I can only hope that the test run here in the DC area goes smoothly, so the next time I’m stuck deep within the depths of nowhere Pennsylvania in need of a 12 inch meal, I’m not trying to piece together something from a dirty gas station’s convenience store.
Where you can find Subway’s vegan subs
Here are eight locations that are currently testing the vegan subs. If you’re in the area, get out there and give them a try, to let Subway know how much we appreciate what they’re doing.
555 13th St NW, Washington, DC 20005 — 202-347-4616
455 Massachusetts Ave, NW (1st Floor) Washington, DC 20001 — 202-638-0348
550 First St., NW, Washington, DC 20001 — 202-661-6639
8145 Main St, Ellicott City, MD 21043 — 410-418-4330
5520 Research Park Dr, #107, Catonsville, MD 21228 — 410-455-5222
300 Sentinel Dr, #100, Annapolis Junction, MD 20701 — 301-490-6553
320 King St, Alexandria, VA 22314 — 703-879-4321
2361 Eisenhower Ave, Alexandria, VA 22314 — 703-879-4321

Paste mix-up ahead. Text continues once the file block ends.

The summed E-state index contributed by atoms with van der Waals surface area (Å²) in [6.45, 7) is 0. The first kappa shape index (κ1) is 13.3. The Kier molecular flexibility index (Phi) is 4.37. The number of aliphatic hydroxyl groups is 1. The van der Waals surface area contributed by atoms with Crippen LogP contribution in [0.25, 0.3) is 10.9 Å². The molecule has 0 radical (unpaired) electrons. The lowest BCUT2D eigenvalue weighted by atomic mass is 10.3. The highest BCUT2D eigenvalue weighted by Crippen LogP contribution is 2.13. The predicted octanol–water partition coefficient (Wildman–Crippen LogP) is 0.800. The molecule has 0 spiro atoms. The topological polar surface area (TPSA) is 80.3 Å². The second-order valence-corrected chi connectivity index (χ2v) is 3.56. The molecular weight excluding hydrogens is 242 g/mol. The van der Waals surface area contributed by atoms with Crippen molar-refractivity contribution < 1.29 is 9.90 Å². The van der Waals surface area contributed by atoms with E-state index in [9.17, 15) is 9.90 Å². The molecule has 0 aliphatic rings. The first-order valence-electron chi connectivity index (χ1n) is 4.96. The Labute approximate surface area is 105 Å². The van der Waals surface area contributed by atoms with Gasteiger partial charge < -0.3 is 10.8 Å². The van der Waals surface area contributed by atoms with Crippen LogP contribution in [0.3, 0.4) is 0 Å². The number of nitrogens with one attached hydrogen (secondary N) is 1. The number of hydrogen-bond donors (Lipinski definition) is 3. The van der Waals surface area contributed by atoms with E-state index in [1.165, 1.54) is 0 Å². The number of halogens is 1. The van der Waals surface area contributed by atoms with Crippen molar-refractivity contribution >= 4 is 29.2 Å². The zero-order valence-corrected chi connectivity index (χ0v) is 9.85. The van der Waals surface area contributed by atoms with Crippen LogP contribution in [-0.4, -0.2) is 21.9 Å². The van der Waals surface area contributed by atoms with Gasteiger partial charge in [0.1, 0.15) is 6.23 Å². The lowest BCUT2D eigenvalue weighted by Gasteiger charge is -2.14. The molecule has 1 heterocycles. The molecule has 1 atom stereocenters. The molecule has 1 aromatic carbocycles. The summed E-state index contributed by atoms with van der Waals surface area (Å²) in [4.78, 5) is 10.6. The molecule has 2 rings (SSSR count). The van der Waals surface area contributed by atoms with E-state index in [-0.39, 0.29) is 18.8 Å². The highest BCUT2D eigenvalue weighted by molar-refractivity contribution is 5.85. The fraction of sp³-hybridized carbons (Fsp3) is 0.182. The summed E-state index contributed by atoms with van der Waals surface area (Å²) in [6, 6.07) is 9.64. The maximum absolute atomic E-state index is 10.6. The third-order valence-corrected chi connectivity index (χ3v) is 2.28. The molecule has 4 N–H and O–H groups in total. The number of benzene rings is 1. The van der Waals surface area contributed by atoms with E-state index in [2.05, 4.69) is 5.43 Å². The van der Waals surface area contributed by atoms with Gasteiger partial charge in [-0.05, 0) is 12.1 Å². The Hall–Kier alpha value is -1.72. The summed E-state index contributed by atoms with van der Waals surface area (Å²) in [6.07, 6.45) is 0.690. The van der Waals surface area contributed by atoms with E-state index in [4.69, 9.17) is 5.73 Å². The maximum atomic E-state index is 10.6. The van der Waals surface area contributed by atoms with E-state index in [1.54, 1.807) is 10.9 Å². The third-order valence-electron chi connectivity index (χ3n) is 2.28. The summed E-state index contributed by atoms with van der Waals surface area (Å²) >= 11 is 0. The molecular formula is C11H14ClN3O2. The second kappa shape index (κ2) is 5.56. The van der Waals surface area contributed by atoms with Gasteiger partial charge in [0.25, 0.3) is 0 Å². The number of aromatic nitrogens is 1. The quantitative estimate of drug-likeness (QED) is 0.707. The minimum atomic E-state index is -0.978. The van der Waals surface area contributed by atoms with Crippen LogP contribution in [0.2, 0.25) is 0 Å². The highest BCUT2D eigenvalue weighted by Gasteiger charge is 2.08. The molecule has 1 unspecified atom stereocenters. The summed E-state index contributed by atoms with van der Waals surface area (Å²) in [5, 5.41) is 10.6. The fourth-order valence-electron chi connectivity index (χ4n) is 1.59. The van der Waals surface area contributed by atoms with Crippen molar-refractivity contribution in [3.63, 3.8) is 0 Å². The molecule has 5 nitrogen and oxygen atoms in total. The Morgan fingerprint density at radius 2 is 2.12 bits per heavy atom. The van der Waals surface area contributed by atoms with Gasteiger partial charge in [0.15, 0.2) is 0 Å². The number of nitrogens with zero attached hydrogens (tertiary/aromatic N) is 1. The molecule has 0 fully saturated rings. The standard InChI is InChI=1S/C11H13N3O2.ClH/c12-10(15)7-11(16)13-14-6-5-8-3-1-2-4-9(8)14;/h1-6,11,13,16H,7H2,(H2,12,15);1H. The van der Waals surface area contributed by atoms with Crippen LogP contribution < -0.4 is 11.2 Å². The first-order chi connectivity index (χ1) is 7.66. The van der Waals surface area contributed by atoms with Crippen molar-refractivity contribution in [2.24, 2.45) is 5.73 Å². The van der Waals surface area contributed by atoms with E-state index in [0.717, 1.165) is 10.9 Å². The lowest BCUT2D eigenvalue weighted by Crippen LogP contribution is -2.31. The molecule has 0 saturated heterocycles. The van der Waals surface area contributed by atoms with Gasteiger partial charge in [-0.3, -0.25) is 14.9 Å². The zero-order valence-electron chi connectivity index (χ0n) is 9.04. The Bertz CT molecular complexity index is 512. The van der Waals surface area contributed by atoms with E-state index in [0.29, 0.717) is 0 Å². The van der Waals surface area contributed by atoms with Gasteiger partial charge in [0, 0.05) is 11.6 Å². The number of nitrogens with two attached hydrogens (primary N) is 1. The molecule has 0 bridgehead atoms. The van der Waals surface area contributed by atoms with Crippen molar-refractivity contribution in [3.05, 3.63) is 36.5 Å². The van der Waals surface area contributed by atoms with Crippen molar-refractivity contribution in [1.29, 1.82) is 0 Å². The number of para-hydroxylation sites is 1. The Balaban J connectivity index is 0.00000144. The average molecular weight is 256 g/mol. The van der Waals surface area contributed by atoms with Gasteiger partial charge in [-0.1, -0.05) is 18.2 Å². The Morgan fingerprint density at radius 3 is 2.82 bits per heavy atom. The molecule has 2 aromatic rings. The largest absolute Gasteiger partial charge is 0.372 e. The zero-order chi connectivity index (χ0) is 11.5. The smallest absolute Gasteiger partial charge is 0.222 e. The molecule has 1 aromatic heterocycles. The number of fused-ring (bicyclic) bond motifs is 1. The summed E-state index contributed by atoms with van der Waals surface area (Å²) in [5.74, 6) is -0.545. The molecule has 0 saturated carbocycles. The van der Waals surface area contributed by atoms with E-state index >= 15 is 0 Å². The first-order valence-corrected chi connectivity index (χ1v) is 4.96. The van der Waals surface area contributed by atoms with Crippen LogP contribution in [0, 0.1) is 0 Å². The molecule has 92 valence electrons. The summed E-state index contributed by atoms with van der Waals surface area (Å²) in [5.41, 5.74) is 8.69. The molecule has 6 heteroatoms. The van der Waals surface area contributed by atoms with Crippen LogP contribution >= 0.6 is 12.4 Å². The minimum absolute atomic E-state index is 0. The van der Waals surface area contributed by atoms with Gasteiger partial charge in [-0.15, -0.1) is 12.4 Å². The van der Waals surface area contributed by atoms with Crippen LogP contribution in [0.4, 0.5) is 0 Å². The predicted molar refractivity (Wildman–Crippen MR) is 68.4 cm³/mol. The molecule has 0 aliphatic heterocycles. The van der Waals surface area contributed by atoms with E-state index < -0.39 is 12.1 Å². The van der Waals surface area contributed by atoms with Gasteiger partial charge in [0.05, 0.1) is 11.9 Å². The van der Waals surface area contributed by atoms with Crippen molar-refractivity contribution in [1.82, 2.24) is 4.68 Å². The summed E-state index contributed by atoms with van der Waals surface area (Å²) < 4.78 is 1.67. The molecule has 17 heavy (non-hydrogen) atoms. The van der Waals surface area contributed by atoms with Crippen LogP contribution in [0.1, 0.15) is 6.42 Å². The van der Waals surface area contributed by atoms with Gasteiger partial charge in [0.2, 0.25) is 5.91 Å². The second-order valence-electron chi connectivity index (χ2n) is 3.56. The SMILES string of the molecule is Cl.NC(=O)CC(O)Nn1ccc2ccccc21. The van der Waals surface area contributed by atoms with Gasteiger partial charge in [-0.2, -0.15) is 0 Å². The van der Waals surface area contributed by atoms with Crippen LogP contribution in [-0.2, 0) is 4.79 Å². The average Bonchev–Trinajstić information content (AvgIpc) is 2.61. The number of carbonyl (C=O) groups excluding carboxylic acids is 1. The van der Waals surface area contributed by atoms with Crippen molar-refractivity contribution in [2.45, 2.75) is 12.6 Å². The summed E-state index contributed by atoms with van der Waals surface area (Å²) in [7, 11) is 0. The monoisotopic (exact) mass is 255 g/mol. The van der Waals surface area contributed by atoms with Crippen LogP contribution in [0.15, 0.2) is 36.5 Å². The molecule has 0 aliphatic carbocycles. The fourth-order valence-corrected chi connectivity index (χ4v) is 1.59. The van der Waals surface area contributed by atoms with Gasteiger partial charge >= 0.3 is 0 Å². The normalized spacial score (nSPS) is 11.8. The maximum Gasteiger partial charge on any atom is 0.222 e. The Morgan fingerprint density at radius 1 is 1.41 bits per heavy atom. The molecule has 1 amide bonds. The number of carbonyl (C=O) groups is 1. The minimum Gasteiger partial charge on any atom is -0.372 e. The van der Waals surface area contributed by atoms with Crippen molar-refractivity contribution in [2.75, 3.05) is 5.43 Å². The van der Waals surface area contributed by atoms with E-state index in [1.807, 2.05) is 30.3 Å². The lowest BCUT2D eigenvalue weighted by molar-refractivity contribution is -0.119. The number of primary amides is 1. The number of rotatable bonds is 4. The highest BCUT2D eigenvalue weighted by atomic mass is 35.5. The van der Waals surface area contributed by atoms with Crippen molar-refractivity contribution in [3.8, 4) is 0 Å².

Top photo courtesy Compassion Over Killing.
Vegan Supplements: Which Ones Do You Need?
Written by Matt Frazier and Matt Tullman.
I’m here with a message that, without a doubt, isn’t going to make me the most popular guy at the vegan potluck.
But it’s one I believe is absolutely critical to the long term health of our movement, and that’s why I’m committed to sharing it. Here goes…
Vegans need more than just B12.
Sure, Vitamin B12 might be the only supplement required by vegans in order to survive. But if you’re anything like me, you’re interested in much more than survival — you want to thrive.
So what else do vegans need?